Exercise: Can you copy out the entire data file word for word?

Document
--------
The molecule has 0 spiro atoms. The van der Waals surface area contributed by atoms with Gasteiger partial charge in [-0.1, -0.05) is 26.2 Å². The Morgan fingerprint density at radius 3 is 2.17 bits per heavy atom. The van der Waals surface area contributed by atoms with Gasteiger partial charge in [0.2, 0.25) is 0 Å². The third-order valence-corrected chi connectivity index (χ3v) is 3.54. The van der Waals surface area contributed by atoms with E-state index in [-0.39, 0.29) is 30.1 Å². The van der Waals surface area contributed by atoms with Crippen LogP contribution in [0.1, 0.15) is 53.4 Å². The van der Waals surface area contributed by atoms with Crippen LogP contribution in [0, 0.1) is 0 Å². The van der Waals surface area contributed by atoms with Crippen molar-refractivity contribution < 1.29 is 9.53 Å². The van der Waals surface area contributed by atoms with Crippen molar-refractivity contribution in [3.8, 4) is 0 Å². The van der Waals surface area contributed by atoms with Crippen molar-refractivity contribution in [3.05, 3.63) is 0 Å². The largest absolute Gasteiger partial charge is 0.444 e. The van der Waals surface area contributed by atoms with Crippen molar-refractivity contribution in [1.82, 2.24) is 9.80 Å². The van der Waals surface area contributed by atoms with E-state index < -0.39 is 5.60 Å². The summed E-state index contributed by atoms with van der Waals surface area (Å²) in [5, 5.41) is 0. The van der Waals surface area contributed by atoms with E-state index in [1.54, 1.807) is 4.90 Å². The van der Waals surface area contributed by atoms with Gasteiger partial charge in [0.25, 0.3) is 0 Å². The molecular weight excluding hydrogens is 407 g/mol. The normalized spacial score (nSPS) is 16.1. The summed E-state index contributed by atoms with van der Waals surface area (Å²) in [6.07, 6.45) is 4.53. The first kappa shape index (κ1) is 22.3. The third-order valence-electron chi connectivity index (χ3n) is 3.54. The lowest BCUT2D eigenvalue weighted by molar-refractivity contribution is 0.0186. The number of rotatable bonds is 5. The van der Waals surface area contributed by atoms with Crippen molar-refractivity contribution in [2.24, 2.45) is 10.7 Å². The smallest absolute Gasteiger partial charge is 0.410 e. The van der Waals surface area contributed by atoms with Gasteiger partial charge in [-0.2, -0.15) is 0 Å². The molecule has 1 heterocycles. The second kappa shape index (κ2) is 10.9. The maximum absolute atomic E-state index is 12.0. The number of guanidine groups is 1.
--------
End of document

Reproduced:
The molecule has 0 spiro atoms. The van der Waals surface area contributed by atoms with Gasteiger partial charge in [-0.1, -0.05) is 26.2 Å². The Morgan fingerprint density at radius 3 is 2.17 bits per heavy atom. The van der Waals surface area contributed by atoms with Gasteiger partial charge in [0.2, 0.25) is 0 Å². The third-order valence-corrected chi connectivity index (χ3v) is 3.54. The van der Waals surface area contributed by atoms with E-state index in [-0.39, 0.29) is 30.1 Å². The van der Waals surface area contributed by atoms with Crippen LogP contribution in [0.1, 0.15) is 53.4 Å². The van der Waals surface area contributed by atoms with Crippen LogP contribution in [0, 0.1) is 0 Å². The van der Waals surface area contributed by atoms with Crippen molar-refractivity contribution < 1.29 is 9.53 Å². The van der Waals surface area contributed by atoms with Crippen molar-refractivity contribution in [3.8, 4) is 0 Å². The van der Waals surface area contributed by atoms with Crippen molar-refractivity contribution in [3.05, 3.63) is 0 Å². The largest absolute Gasteiger partial charge is 0.444 e. The van der Waals surface area contributed by atoms with Crippen molar-refractivity contribution in [1.82, 2.24) is 9.80 Å². The van der Waals surface area contributed by atoms with E-state index < -0.39 is 5.60 Å². The summed E-state index contributed by atoms with van der Waals surface area (Å²) in [5, 5.41) is 0. The van der Waals surface area contributed by atoms with E-state index in [1.54, 1.807) is 4.90 Å². The van der Waals surface area contributed by atoms with Gasteiger partial charge in [0.25, 0.3) is 0 Å². The molecular weight excluding hydrogens is 407 g/mol. The normalized spacial score (nSPS) is 16.1. The summed E-state index contributed by atoms with van der Waals surface area (Å²) in [6.07, 6.45) is 4.53. The first kappa shape index (κ1) is 22.3. The third-order valence-electron chi connectivity index (χ3n) is 3.54. The lowest BCUT2D eigenvalue weighted by molar-refractivity contribution is 0.0186. The number of rotatable bonds is 5. The van der Waals surface area contributed by atoms with Crippen molar-refractivity contribution in [2.24, 2.45) is 10.7 Å². The smallest absolute Gasteiger partial charge is 0.410 e. The van der Waals surface area contributed by atoms with Gasteiger partial charge in [-0.2, -0.15) is 0 Å². The molecule has 1 heterocycles. The second kappa shape index (κ2) is 10.9. The maximum absolute atomic E-state index is 12.0. The number of guanidine groups is 1.